Because IT and network security should never go ignored…
When we talk of safety and security at sea, we are not just talking about the risk of hijack, piracy or paparazzi. With the increasing capability of digital connectivity at sea, it’s now easier than ever for yacht crew and their guests to stay connected to loved ones back home, but the same technology could be providing a level of risk on board similar to that of unwanted guests.
Everyone has their own opinion of cyber defence, IT and network security - some embracing and accepting what must be done to support safety, whilst a large majority simply adopt a ‘head-in-the-sand’ approach, opting not to talk about the ‘dark arts’ of cyber security in the hope that they will not be breached. However, with the high profile nature of superyachts and their guests, it’s no surprise that they are often targeted online more than many may expect. Superyachts have many things, but an anti-cyber attack-cloaking device isn’t one of them.
A different kind of fishing
Hackers and those behind E-crime are constantly evolving. Every day networks around the world are thrown into complete chaos because someone clicked an unknown link, opened an unverified attachment or visited a compromised website, resulting in the system becoming infected, leading to loss of service, or worse still, data. The situation is no different for those living and working aboard a superyacht at sea.
Often incorrectly thought of as simply a good antivirus programme, firewall and a solid password, the capabilities of a complete cyber security solution should be taken into account for all shore-based homes and businesses, and for all vessels at sea.
Craig Boddington, head of business development at CDS Marine, IT security specialists for the superyacht industry, said, “Attackers don’t necessarily care what system they attack, and most of the time they don’t even know if it’s an office, a house, a mobile phone, a luxury yacht, or even your fridge. They attack with impunity that affects livelihoods, bottom lines, and, in some cases, lives.”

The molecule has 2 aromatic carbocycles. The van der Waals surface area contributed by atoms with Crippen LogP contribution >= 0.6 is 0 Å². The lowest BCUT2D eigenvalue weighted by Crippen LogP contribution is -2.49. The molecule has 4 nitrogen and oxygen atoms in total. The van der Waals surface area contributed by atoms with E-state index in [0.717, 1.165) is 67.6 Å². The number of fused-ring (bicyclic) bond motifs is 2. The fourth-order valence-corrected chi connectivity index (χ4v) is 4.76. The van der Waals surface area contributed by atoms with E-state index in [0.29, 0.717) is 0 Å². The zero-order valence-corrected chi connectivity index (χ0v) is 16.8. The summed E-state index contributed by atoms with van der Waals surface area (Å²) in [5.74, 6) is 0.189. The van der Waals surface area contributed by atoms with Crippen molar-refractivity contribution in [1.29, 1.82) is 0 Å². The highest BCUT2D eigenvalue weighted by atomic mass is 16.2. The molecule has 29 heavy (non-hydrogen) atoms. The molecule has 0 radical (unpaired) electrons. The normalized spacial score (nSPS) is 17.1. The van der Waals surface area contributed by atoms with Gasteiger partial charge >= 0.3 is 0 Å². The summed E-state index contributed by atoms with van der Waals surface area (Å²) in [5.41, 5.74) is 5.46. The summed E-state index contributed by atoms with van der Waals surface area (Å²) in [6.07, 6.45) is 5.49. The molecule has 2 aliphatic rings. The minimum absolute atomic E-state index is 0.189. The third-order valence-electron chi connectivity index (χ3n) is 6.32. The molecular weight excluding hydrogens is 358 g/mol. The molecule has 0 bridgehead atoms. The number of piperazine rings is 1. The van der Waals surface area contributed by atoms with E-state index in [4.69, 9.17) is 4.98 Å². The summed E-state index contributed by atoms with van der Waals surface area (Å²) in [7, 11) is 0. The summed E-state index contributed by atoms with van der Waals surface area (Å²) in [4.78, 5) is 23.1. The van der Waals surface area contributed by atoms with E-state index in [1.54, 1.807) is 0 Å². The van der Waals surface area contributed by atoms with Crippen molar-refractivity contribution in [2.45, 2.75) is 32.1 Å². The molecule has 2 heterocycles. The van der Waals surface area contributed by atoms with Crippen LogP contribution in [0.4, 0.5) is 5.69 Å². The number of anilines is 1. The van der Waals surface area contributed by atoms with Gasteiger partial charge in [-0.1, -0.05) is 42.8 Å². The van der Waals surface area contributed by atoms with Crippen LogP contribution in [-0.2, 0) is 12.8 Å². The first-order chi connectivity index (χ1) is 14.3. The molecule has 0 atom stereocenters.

Swept up in the large budgets and awe-inspiring possibilities of superyacht design projects, more focus is often placed on the yacht’s performance, aesthetics, cinema systems and exterior speakers at build stage than on its IT security system, which, if ignored, could easily compromise the privacy of guests, crew and data. When you stop to think about this, it becomes all too real that a phishing email or failed software security update could go on to cause so much devastation.
Craig said, “Most of today’s on-board systems are all connected, managed on a VLAN by a switch, in a lot of cases running through the same internet entry/exit point - the VSAT, 3G, 4G etc. This means all internet traffic goes through the same portal, so a would-be attacker gaining access to machine via a malicious email or a boundary hack also stands to risk the entire network of shipboard systems, from air-conditioning and AV systems through to alarms, security doors, engine management, navigation and monitoring systems.
“If the VLAN’s are not configured correctly, once inside, hopping between all of these networks, changing parameters and disabling the above-mentioned systems is a very real possibility.”
Taking superyacht security seriously
Craig suggests that the use of unsecured Wi-Fi networks, USB and endpoint devices when on board, and the increasing complexity of Exploit Kits, phishing emails and malware should be taken into account when considering a complete security solution.
If not taken seriously, an IT security breach could compromise charter income and usability, after all, who wants to charter, live or work aboard a yacht that has been hacked, with the threat of identity theft, corporate data and private photo leaking being very real scenarios?
Risks within the sector are currently growing faster than defences in place, and so some steps should be put in place to try to manage the dangers. Known risks, such as the crew, can be trained to understand their role with the use of social media, email, ‘free’ Wi-Fi connections and location enabling services on smartphones.
Unknown or unforeseen risks, such as hijack, piracy and cyber threats cannot be managed quite so easily, and are better mitigated by hiring a superyacht security specialist to carry out a vulnerability assessment, identifying the gaps and ensuring a complete end-to-end solution is implemented.
Craig said, “Once you have realised the risks of your on-board security systems, your boundary should no longer be seen as your firewall, it should be wherever your data or systems can be accessed from.”
“There is no such thing as 100% secure. Assess the network, identify the risks and mitigate those as best you can. Close the gaps, essentially narrowing the attack surface, to make it harder for any would-be hacker.
“A complete IT security system should be an ‘enabler’; another weapon in the corporate arsenal that enables everybody within the business to work without the nagging worry of ‘what if?’ When implemented correctly, it should not be a barrier on performance, a hindrance to business or a drain on resources.”